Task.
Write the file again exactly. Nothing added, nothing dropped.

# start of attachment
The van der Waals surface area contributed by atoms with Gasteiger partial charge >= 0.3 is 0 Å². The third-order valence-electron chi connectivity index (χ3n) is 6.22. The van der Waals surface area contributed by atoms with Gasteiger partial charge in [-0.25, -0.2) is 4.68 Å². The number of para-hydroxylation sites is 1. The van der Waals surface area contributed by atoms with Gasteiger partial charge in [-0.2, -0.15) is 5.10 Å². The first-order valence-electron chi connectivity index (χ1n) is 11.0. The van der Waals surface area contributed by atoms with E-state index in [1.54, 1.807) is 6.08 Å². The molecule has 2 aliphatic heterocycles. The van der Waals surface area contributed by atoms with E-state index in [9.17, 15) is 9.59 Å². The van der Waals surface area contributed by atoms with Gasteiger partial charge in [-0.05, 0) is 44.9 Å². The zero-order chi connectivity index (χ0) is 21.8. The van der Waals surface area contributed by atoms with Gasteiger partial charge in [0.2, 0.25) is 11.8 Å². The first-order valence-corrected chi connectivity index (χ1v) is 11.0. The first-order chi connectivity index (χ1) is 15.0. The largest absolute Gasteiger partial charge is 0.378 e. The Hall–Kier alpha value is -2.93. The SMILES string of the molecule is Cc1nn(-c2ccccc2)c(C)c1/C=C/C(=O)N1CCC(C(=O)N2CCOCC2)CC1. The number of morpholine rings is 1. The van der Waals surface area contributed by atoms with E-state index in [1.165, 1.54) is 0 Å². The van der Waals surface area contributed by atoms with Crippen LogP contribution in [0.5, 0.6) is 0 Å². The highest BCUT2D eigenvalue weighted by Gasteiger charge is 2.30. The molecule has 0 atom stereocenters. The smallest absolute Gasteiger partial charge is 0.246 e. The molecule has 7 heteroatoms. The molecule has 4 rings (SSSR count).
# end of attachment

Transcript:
The van der Waals surface area contributed by atoms with Gasteiger partial charge >= 0.3 is 0 Å². The third-order valence-electron chi connectivity index (χ3n) is 6.22. The van der Waals surface area contributed by atoms with Gasteiger partial charge in [-0.25, -0.2) is 4.68 Å². The number of para-hydroxylation sites is 1. The van der Waals surface area contributed by atoms with Gasteiger partial charge in [-0.2, -0.15) is 5.10 Å². The first-order valence-electron chi connectivity index (χ1n) is 11.0. The van der Waals surface area contributed by atoms with E-state index in [1.54, 1.807) is 6.08 Å². The molecule has 2 aliphatic heterocycles. The van der Waals surface area contributed by atoms with E-state index in [9.17, 15) is 9.59 Å². The van der Waals surface area contributed by atoms with Gasteiger partial charge in [-0.05, 0) is 44.9 Å². The zero-order chi connectivity index (χ0) is 21.8. The van der Waals surface area contributed by atoms with Gasteiger partial charge in [0.2, 0.25) is 11.8 Å². The first-order valence-corrected chi connectivity index (χ1v) is 11.0. The first-order chi connectivity index (χ1) is 15.0. The largest absolute Gasteiger partial charge is 0.378 e. The Hall–Kier alpha value is -2.93. The SMILES string of the molecule is Cc1nn(-c2ccccc2)c(C)c1/C=C/C(=O)N1CCC(C(=O)N2CCOCC2)CC1. The number of morpholine rings is 1. The van der Waals surface area contributed by atoms with E-state index in [1.165, 1.54) is 0 Å². The van der Waals surface area contributed by atoms with Crippen LogP contribution in [0.5, 0.6) is 0 Å². The highest BCUT2D eigenvalue weighted by Gasteiger charge is 2.30. The molecule has 0 atom stereocenters. The smallest absolute Gasteiger partial charge is 0.246 e. The molecule has 7 heteroatoms. The molecule has 4 rings (SSSR count).